Should the front-seven and offensive tackle focus of the first round allow him to drop, Notre Dame’s Golden Tate might just wind up putting on a different shade of blue and gold.
He doesn’t have the prototypical San Diego size (5'11", 195 pounds). He doesn’t have the same upside (or size) as draft climber Arrelious Benn, but is the safer bet with a greater capacity to contribute early.
The pass-happy San Diego offense could make extensive use of three wide receiver sets to offset its backfield woes, playing Tate out of the slot while Malcolm Floyd and Vincent Jackson utilize their height and jump-ball ability along the sidelines.
This also gives the team some personnel flexibility. Jackson and Floyd are both expected to be tendered, but if the team cannot strike a long-term deal with either, Tate would be in place to step in to the starting role.
It also would give the team some flexibility to possibility hold a trade chip when looking to fill other needs. Jackson is too critical to the team’s offense but Malcolm Floyd on the trading block could open up far more options than Cromartie when trying to secure a running back.
Back-to-back rush linebackers when you already have two fairly young starters with Pro Bowl caliber seasons already under their belts? It seems like bad business but plays on the notion that Merriman is still not expected to be the long-term answer on the outside.
Signing Merriman to a first and third tender does not preclude San Diego from trading the biggest question mark player on the team’s roster.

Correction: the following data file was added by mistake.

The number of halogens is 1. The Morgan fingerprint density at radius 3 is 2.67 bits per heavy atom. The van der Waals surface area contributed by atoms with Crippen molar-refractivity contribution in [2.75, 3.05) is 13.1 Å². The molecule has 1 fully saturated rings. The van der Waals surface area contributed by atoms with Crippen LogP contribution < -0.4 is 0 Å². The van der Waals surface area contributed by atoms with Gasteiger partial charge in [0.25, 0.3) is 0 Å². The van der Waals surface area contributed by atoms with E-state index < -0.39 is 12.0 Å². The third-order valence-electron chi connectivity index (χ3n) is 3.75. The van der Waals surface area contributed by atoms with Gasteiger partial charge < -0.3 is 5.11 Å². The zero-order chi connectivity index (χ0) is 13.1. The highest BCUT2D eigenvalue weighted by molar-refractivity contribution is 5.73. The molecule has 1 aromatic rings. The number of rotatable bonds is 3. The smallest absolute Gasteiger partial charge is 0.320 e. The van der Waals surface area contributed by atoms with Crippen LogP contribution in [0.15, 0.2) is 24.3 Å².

The 2004 draft showed that AJ Smith is not afraid to play poker with his options, locking up a player he has no intention of playing to bump up his trade value.
Putting the highest tender on Merriman may dispel any chance of landing a high draft pick by letting another team sign him away. The possible faux sign of confidence could give other teams reason to think San Diego has seen something behind the scenes to make them think Merriman will return to double-digit sack production.
Using the draft as a means of trade fodder is not unheard of, and therefore picking yet another rush-backer falls within the realm of possibility.
Jerry Hughes would seem the likely choice here. He has shown every sign of being a winner, is more polished than Larry English, and could also fill a leadership void at the defensive position.
Replacing the bullrush style of Merriman with a blend of speed and explosion could help the team if Jamal Williams isn’t able to spend 16 games eating up blockers.
The team as it stands should be spending its initial choice on a nosetackle (if Dan Williams is available or they have faith Terrence Cody will maintain the dedication to conditioning he showed at the combine after shedding 16 pounds) or a running back (given the currently empty backfield).
That said, waiting for later rounds to grab players like Cam Thomas, Jonathan Dwyer (a poor combine may have dropped his stock sufficiently), or LeGarrette Blount may just allow San Diego to pull off a surprise and draft a player in the first round that nobody expected.
Either way, it should be interesting when draft day rolls around.